Universities, like ball clubs and Hollywood studios, always have competed for the big names. Leah Price doesn't have one yet.

But Price, 32, a scholar of Victorian literature, is at the heart of a cross-country tug of war between two of America's most prominent universities, the University of California at Los Angeles and Harvard.

Price, whose scholarship includes examinations of love and sex in Victorian fiction and a look at the role played by abridgements in the rise of the novel, won't say which way she's leaning in the (mostly) gentlemanly battle for her services.

Yet at a time when faculty recruiting wars are more often fought over cutting-edge scientists or prominent minority professors, the eager pursuit of Price sheds light on the intensifying competition in academia for other sorts of top scholars, including women and young humanities stars.

It also reflects a new push at Harvard, led by President Lawrence H. Summers, to keep more of the university's most gifted junior faculty by offering tenured positions earlier than tradition has allowed, officials there said.

And, it spotlights the growing reputation of the UCLA English department for savvy, aggressive faculty recruiting, trying to sell itself as the cutting-edge alternative to the Ivy League.

Price's research and teaching interests range from the history of the novel to detective fiction and journalism. She has taught for two years at Harvard, where she earned her undergraduate literature degree, summa cum laude. She received her doctorate from Yale in 1998, then spent three years in research at Cambridge University.

Yet this fall, in a move precipitated in part by UCLA's interest in her, the Harvard English Department offered to make her a full tenured professor, years ahead of the typical schedule. If she accepts, Price will become the first woman to rise to tenure through the university's English department without a stop at another university.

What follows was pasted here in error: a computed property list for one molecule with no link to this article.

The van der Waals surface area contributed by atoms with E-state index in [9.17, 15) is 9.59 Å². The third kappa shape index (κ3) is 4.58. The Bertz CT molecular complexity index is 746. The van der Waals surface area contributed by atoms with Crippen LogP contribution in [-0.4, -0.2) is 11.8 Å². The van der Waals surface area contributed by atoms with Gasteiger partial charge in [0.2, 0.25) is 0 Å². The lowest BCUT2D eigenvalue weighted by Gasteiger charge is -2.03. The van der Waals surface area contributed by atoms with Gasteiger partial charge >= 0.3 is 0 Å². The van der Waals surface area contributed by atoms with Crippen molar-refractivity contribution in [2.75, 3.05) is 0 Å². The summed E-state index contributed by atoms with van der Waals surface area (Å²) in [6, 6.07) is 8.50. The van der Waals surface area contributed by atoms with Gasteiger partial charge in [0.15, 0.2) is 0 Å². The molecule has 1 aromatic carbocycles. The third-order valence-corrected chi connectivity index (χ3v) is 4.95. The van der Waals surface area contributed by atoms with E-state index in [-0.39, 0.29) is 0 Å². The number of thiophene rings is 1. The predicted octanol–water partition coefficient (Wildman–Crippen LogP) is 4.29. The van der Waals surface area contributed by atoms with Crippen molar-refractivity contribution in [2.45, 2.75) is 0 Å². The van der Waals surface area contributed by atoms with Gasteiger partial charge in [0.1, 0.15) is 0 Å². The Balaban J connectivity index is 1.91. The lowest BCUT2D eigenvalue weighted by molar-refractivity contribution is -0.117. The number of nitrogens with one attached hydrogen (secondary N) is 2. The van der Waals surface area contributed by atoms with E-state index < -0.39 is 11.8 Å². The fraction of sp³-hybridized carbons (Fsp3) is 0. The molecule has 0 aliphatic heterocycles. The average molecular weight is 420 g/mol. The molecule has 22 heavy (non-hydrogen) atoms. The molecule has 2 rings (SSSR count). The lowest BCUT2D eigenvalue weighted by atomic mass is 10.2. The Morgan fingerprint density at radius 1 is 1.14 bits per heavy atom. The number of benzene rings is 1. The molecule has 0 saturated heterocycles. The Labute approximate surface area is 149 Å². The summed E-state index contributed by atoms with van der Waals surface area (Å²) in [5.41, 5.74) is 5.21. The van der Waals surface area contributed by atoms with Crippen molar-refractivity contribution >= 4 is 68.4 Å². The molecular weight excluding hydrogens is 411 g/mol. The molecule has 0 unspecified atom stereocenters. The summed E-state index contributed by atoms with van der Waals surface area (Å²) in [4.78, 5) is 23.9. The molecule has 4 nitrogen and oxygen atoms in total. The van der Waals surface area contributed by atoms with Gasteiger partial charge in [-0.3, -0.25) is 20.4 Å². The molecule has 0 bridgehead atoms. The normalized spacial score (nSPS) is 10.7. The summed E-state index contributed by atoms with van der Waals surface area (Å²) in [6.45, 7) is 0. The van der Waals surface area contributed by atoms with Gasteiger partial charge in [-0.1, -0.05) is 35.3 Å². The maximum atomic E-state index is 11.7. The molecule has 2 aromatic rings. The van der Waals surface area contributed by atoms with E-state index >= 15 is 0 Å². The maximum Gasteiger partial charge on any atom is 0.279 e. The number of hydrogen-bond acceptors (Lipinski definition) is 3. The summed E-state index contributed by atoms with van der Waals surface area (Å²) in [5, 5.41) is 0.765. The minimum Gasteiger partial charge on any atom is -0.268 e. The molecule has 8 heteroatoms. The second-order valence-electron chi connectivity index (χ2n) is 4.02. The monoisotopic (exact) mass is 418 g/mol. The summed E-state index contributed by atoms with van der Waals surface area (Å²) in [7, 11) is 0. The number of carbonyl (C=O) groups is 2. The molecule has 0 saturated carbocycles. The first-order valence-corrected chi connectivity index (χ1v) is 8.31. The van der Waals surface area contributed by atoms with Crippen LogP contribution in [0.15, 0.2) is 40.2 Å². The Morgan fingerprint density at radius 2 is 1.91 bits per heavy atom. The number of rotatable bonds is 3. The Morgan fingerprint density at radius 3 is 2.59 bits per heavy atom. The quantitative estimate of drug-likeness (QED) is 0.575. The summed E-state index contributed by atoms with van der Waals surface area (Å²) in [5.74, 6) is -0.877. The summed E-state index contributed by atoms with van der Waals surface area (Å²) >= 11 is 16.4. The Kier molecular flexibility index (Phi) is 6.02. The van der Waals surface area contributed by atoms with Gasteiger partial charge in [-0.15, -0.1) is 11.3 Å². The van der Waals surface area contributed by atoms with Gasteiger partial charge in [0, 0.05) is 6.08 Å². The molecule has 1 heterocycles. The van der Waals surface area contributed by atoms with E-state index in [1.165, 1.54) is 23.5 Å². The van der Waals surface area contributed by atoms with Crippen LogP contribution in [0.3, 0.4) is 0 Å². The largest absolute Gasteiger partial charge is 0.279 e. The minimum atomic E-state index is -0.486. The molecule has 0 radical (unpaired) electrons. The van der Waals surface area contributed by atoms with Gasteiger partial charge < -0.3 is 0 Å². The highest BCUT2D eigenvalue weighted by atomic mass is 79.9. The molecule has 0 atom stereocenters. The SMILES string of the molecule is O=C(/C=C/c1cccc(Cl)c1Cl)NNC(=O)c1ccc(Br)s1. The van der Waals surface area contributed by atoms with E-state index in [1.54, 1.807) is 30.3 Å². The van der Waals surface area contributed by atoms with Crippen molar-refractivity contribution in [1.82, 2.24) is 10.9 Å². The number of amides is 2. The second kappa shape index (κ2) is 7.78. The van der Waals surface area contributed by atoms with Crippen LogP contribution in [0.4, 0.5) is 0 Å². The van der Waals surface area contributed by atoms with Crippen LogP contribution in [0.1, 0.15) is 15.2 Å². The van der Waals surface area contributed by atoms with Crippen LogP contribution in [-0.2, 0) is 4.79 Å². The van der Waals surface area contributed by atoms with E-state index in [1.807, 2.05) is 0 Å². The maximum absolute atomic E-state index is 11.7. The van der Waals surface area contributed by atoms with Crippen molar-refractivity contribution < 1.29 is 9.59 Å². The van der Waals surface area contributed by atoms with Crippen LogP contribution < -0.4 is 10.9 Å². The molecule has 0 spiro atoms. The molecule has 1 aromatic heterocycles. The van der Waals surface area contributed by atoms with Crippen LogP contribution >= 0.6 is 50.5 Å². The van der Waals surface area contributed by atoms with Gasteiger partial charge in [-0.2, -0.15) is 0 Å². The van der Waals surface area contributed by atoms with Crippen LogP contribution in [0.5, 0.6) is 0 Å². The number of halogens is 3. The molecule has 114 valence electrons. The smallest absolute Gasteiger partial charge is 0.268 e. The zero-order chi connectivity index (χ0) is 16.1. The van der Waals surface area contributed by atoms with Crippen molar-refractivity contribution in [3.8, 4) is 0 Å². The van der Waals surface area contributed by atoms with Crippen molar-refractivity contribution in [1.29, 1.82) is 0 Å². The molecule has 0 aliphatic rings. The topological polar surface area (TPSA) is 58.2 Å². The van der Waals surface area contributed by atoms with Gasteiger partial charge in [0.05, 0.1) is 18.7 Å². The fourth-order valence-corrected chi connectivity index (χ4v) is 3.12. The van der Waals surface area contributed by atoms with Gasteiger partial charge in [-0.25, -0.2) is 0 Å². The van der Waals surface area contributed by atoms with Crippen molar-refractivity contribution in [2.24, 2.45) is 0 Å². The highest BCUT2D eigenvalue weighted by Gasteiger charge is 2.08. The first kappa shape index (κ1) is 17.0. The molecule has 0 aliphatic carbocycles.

"We have been so tremendously impressed with her intellectual firepower and her work in teaching that we took the leap with full consciousness of how unusual it was," said Lawrence Buell, chair of Harvard's English department.

UCLA has yet to extend a formal tenure offer but says it is talking with Price. She has interviewed with department leaders and visited the campus. She is spending the year on a fellowship and book leave at Stanford University's humanities center.

"We're not in any hurry," said Thomas Wortham, chairman of UCLA's English department. "Leah has to decide what's going to make her happy. She's a very fortunate young woman."

If UCLA loses, Wortham said he would have this satisfaction: "If our having identified a very exciting young scholar finally made Harvard come up into the mid-20th century in its hiring practices, we're delighted."

Contacted by e-mail, Price declined to comment, saying she does not wish to "complicate negotiations that are still ongoing." She said she would decide soon.

Neither side will talk about salary specifics and other possible inducements, such as offices, research assistants or grants. At UC, tenured or tenure-track professors earn an average of $93,000. Harvard, a private institution, doesn't divulge salary numbers.